Tap Forms has a special field type called Calculation.
For basic math, use the following operators:
The following mathematical expressions in the Calculation field formula editor are supported:
Single parameter functions:
ABS: absolute value, which can be used as
ATAN: ArcTangent function which can be used as
CEIL(-3.2) = 3,
CEIL(3.2) = 4
COS: Cosinus function which can be used as
COS(X), X is a real-type expression. COS returns the cosine of the angle X in radians.
COSH: Cosinus Hyperbolic function which can be used as
COTAN: which can be used as
EXP: which can be used as
FLOOR(-3.2) = -4,
FLOOR(3.2) = 3
LN: natural log, which can be used as
LOG: 10 based log, which can be used as
NOW: inserts the current time in seconds since January 1, 1970 00:00:00 GMT
SIGN(X) returns -1 if X<0; +1 if X>0, 0 if X=0; it can be used as
SIN: Sinus function which can be used as
SIN(X), X is a real-type expression. Sin returns the sine of the angle X in radians.
SINH: Sinus Hyperbolic function which can be used as
SQR: Square function which can be used as
SQRT: which can be used as
TAN: which can be used as
TRUNC: Discards the fractional part of a number. e.g.
TRUNC(-3.2) is -3,
TRUNC(3.2) is 3.
Two parameter functions:
INTPOW function raises Base to an integral power.
INTPOW(2, 3) = 8. Note that result of
INTPOW(2, 3.4) = 8 as well.
POW: The Power function raises Base to any power. For fractional exponents or exponents greater than MaxInt, Base must be greater than 0.
LogN function returns the log base N of X. Example:
LOGN(10, 100) = 2
MIN(2, 3) is 2.
MAX(2, 3) is 3.
DATE([Field], "yyyy-MM-dd") function formats a date in a human readable way. Please see the Unicode Technical Standard #35 for pattern syntax and examples.
FORMAT([Field], "#.00") function formats a number in a variety of ways and returns a text representation of the number. Please see the Unicode Technical Standard #35 for pattern syntax and examples.
Three parameter functions:
IF(b, case1, case2) function provides branching capability. If b is not 0, then it returns case1, else it returns case2. Example:
IF(HEIGHT, 3/HEIGHT, 3) will make sure 3/HEIGHT does not cause a division by zero error.
IFEMPTY([Field], case1, case2) function also provides branching capability. If [Field] is empty, then it returns case1, else it returns case2.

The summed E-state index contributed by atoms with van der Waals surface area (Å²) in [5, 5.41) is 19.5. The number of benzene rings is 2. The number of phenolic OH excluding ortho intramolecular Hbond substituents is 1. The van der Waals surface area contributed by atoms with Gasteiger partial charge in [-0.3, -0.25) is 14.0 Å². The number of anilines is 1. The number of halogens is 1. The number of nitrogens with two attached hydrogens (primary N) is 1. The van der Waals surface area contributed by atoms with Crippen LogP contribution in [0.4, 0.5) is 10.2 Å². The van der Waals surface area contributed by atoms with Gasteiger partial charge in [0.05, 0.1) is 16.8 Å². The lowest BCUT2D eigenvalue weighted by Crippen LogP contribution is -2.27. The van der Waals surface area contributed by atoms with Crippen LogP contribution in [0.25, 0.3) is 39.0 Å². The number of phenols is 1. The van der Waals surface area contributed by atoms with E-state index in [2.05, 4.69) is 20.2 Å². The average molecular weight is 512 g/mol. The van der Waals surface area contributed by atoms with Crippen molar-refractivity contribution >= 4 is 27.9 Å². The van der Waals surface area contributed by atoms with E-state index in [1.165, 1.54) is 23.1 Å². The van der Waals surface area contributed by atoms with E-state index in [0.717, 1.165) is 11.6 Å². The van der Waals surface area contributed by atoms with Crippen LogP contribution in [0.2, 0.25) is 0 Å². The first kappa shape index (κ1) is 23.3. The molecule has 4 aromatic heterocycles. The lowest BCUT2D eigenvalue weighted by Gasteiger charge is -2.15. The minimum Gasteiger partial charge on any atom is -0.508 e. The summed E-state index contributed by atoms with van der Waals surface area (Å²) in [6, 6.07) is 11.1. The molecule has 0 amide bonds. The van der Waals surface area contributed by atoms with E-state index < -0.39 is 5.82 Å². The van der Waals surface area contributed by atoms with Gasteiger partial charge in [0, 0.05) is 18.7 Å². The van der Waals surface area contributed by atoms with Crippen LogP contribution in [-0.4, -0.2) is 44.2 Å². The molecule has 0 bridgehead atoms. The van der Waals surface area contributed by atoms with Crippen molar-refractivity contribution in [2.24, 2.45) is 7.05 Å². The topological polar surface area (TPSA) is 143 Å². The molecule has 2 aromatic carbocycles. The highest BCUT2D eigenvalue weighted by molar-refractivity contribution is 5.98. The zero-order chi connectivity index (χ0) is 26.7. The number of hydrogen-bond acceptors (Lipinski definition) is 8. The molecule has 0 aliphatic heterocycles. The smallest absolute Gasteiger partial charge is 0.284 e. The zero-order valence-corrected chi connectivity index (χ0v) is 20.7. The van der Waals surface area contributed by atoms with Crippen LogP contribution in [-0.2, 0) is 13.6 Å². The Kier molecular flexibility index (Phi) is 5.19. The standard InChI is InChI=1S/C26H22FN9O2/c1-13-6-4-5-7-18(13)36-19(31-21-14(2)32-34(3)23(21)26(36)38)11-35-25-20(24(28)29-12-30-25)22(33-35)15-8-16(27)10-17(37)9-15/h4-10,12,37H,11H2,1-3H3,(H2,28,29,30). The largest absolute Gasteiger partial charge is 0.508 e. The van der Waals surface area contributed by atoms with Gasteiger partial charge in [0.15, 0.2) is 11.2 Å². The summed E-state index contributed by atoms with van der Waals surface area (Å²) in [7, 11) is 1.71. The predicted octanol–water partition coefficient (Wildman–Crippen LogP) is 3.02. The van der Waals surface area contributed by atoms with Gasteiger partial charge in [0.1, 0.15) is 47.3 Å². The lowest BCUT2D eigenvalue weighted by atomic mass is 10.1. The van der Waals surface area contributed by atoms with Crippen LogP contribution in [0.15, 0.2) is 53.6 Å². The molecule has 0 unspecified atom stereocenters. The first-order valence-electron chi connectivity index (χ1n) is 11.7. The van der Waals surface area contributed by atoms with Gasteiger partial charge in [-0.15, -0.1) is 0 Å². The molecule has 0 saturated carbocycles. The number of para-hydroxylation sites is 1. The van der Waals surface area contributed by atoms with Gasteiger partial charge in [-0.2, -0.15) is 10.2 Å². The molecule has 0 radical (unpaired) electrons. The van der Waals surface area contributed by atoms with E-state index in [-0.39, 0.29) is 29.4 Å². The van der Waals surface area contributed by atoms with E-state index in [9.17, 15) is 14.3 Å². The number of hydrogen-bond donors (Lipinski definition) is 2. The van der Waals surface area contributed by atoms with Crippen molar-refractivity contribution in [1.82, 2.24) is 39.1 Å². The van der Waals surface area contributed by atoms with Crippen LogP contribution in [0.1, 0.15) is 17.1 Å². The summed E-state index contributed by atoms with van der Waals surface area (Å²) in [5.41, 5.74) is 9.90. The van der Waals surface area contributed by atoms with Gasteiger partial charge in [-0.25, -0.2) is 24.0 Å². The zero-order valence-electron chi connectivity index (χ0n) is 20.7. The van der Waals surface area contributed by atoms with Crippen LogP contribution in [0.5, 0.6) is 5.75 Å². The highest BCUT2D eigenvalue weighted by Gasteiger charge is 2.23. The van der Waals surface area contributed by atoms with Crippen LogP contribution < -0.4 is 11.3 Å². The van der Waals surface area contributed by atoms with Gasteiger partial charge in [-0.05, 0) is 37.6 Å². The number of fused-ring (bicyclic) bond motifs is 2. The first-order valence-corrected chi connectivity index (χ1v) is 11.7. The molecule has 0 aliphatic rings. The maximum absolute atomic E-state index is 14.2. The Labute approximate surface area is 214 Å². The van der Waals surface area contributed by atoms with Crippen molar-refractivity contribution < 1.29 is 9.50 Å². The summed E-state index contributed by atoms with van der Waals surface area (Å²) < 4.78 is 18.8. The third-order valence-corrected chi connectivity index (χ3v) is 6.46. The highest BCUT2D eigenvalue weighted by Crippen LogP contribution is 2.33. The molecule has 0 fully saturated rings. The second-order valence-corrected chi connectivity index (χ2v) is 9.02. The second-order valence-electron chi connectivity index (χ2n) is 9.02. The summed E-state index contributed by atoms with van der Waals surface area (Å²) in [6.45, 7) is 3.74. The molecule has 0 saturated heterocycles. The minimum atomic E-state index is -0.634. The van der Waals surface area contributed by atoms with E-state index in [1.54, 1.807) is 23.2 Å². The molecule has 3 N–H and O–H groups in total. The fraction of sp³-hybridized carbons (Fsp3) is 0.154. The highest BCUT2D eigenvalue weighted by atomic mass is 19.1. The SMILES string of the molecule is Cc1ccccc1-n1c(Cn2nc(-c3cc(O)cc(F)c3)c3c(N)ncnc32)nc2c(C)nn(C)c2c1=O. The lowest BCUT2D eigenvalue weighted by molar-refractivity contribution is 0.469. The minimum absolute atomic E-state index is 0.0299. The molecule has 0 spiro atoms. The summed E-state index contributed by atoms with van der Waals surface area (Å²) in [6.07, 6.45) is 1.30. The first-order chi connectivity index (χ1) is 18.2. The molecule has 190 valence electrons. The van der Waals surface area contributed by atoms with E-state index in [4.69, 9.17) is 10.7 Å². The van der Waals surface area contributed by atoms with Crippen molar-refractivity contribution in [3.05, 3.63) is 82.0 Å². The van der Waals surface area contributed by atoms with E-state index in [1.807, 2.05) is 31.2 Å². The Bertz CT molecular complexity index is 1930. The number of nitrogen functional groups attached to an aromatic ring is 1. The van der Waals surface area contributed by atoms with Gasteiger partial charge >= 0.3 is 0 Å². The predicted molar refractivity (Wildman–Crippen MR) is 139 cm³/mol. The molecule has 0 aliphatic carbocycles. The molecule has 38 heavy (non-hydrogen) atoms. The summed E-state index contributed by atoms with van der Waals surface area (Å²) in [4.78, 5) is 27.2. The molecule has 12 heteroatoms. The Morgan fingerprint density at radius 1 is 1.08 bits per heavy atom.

IFNOTEMPTY([Field], case1, case2) function also provides branching capability. If [Field] is NOT empty, then it returns case1, else it returns case2.
No parameter functions:
NOW() inserts the current date and time in seconds into the formula.
TODAY() inserts the current date in seconds into the formula. The time is 00:00:00.
RND() function generates a random number
(double value) between 0 and 1.
Multiple parameter functions:
AVG(2, 5, 3,...) returns the average of all the parameters. e.g. AVG is 3.5.
SUM(2,3,5,…) functions returns the sum of it’s arguments. There is no preset limit on the number of parameters.
CONCAT("A", "B", "C",...) joins values together. It’s an alternative to the
+ function for text concatenation.
In addition to the above mathematical expressions, Tap Forms also supports text concatenation. With this feature, you can create Calculation fields which return a Text value instead of a Number value.
For example, you could create a Calculation field called Full Name (or whatever you want to call it) which has the following formula:
First Name + “ “ +
As long as you set the Result Type property on the Formula Editor to Text, then Tap Forms will evaluate the above formula and return the string with the First Name and Last Name fields joined together with a space character in between. It’s especially useful for creating labels. You can keep your First Name and Last Name fields as separate fields, but for printing labels, you would want them to be joined together into a Full Name field to make your labels look nicer.
An example of joining the parts of a mailing address so it avoids blank lines if certain fields are empty:
First Name + “ “ +
Last Name + “\r” +
Company + “\r”, “” ) +
Address 1 + “\r” +
Address 2 + “\r”, “” ) +
City + “, “ +
Province + “ “ +
In the above example, the IFNOTEMPTY (
Company + “\r”, “” ) part checks to see if the
Company field is not empty. If it has a value, it returns the value in the
Company field and adds a linefeed character to it. If it has no value, it simply returns nothing (an empty string).
"\r" part inserts a new line into the result.
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